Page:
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We take our teeth and jaws for granted. Although our back-boned body plan originated over 540 million years ago (Shu et al., 2003), it was not until at least 450 million years ago that our common ancestors began to sport jaws. Data from careful anatomical comparisons, observations of embryonic development, and study of developmental genes strongly indicate that our jaws evolved from the cranial (those towards the head) gill supports ... Read More
Posted: 12/19/2016 12:01:00 AM by matthewbonnanadmin | with 0 comments
Last week, the US Department of the Interior released a proposed set of rules for paleontology on lands that they manage (more info from SVP here). We are now at the beginning of a two month comment period--meaning that you can provide input! In this post, I walk through three particular questions related to these rules. Note that the text here should not be construed to reflect official positions by Society of Vertebrate Paleontolo... Read More
Posted: 12/12/2016 12:12:58 PM by andyfarkeadmin | with 0 comments
Thanks to the Fulbright Scholar Program, I recently had the opportunity to spend several months in La Plata, Argentina. Most of my time was spent on research, and I also helped teach a few classes. But the best part of my fellowship may have been being able to spend lots of time chatting with colleagues and students. It really helped me understand what it takes to become (and be) a vertebrate paleontologist in Argentina, or at least ... Read More
Posted: 12/2/2016 8:29:59 AM by croftdarinadmin | with 0 comments
Author's note: The following article originated as a Facebook status update after the annual meeting in Salt Lake City. It is a little more navel-gazey than I usually post here, but I think it's important to do that every once in awhile, too! Well, it's the end to another SVP. If there is any feeling I have after this year's conference, it is optimism. Optimism for the future of the field, and optimism for the future... Read More
Posted: 11/4/2016 12:10:12 PM by andyfarkeadmin | with 0 comments
How often have you heard or read the phrase, “Paleontologists believe …”? This can occur when a new dinosaur is unveiled to the public. There will be some news coverage that says something like, “the study’s scientists believe that this dinosaur was an herbivore.” Although this is how vertebrate paleontology and other natural sciences are often described in popular media, in reality none of us wri... Read More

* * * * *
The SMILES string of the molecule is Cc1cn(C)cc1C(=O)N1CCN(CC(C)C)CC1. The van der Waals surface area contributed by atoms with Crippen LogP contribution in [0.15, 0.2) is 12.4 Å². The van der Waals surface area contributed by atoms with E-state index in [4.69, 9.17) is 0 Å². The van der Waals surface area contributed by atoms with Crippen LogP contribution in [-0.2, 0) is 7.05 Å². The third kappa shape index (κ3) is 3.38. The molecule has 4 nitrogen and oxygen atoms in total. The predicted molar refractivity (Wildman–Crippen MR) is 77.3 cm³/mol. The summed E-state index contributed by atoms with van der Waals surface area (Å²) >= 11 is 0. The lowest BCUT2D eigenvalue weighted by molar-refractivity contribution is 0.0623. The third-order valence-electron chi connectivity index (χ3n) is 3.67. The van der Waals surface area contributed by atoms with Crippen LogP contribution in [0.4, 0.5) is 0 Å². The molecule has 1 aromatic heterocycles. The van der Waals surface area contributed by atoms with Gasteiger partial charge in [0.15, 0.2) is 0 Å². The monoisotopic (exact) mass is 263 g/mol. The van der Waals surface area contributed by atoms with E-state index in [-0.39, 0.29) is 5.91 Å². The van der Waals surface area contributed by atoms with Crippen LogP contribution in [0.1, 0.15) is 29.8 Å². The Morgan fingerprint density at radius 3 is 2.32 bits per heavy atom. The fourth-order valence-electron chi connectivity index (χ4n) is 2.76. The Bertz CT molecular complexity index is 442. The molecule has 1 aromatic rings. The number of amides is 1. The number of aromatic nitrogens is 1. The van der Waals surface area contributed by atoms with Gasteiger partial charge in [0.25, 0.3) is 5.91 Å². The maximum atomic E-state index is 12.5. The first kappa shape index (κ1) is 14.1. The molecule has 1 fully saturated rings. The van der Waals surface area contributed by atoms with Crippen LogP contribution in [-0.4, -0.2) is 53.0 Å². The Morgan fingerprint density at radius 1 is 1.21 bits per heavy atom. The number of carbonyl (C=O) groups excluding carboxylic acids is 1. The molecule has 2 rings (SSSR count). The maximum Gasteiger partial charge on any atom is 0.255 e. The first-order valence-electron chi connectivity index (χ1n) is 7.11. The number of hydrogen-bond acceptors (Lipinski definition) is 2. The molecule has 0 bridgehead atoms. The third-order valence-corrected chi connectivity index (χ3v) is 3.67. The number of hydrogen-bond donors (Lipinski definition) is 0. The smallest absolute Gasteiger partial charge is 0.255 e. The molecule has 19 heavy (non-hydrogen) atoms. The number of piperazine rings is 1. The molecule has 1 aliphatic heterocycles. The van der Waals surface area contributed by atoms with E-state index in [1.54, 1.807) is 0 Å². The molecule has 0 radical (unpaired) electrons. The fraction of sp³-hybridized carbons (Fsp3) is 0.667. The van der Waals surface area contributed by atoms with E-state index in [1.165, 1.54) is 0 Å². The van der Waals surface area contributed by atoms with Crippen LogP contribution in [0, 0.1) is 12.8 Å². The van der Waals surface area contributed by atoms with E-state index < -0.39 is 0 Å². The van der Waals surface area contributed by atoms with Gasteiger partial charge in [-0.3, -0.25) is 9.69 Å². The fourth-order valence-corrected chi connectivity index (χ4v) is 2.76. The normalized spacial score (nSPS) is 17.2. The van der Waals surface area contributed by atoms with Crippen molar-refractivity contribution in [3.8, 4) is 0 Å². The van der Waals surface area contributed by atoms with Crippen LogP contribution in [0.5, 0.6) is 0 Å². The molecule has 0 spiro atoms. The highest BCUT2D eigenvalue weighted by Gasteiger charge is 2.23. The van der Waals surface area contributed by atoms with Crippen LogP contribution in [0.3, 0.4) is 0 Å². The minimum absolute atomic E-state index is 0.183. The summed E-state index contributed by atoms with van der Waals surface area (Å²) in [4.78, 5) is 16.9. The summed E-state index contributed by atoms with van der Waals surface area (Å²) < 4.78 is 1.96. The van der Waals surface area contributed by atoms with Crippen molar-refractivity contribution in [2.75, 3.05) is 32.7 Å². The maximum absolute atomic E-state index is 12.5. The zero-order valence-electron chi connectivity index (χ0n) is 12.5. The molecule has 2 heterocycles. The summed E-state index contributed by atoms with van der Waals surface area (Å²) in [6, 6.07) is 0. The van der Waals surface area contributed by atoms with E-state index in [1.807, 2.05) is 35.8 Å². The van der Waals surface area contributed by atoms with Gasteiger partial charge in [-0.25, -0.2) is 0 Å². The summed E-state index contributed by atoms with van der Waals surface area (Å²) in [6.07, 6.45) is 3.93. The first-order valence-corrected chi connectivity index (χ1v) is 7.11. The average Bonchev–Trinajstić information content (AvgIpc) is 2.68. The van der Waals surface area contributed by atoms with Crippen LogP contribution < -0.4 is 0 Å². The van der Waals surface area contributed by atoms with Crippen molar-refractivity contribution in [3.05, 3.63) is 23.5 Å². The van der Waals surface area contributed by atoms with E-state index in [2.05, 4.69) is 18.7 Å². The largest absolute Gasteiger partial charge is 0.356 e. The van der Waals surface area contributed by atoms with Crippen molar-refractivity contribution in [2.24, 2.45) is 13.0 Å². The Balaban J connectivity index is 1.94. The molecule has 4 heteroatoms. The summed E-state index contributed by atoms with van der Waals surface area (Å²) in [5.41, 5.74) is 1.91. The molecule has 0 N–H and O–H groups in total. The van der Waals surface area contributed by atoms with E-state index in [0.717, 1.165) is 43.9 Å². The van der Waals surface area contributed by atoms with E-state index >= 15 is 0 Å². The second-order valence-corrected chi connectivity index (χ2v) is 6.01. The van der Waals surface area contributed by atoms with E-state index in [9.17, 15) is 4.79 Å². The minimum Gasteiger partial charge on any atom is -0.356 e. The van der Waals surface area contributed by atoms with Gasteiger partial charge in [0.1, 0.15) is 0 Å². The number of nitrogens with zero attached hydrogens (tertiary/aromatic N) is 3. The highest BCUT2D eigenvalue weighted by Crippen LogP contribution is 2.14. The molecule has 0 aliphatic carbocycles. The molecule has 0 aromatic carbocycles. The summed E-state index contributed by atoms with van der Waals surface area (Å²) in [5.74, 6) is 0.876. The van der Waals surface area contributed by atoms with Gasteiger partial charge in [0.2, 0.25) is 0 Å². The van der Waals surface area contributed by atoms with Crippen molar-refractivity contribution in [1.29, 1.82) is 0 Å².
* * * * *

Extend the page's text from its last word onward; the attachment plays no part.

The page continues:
Posted: 10/24/2016 12:11:15 AM by matthewbonnanadmin | with 0 comments
Lucy is an iconic early hominin specimen found in 1974 in the Afar Desert of Ethiopia. Technically known as A.L. 288-1, Lucy is certainly one of the most famous fossils of all time. She is notable for her completeness (about 40% of her skeleton is preserved) and for providing our first glimpse into the paleobiology of Australopithecus afarensis, an important branch in the human evolutionary tree.Reconstruction of Lucy by John Gurche ... Read More
Posted: 10/18/2016 6:50:35 AM by croftdarinadmin | with 0 comments
One of the benefits of being a palaeontologist is getting sent free stuff to review. Over the last couple of years, Quarto Publishing has sent me a couple of books from the Ancient Earth Journal series, co-authored by palaeoartists Juan Carlos Alonso and Gregory S Paul. These are presently the only two books in the series: the first details vertebrate faunas of the Early Cretaceous, and the second covers the Late Jurassic. Presumably... Read More
Posted: 9/26/2016 2:35:43 PM by mallonjordanadmin | with 0 comments
Most paleontologists consider outreach to be a good thing, and we often have a few typical activities in mind: elementary school classroom visits, a table at a fair, a public lecture, or maybe some blog posts. But what if we want to try something a bit different? Or, maybe public speaking, chats with schoolkids, and Twitter aren't our thing. What can we do then? Sometimes, I think the most useful and rewarding outreach we can do... Read More
Posted: 9/20/2016 11:20:34 PM by andyfarkeadmin | with 0 comments
As vertebrate paleontologists, we often want to understand the biology, life habits, and ecology of the animals preserved as time capsules in the fossil record. Beyond descriptive anatomy and metrics, fossils can often preserve valuable data at the intersection of the animal and its environment. Consider, for example, the recent revelation that some early tetrapods (Acanthostega) and placoderms (basal jawed fishes) may have segregate... Read More
Posted: 9/12/2016 12:30:00 AM by matthewbonnanadmin | with 0 comments
My paleontological loss of innocence came when I was interviewing for graduate school. I was touring the fossil mammal collections at the Field Museum in Chicago and recall being disappointed by the many drawers that were filled with teeth and partial jaws. Where were the perfect skulls and complete skeletons I had grown up admiring at the University of Nebraska State Museum? Was this really the material upon which most paleontologic... Read More
Posted: 9/5/2016 1:44:29 PM by croftdarinadmin | with 0 comments
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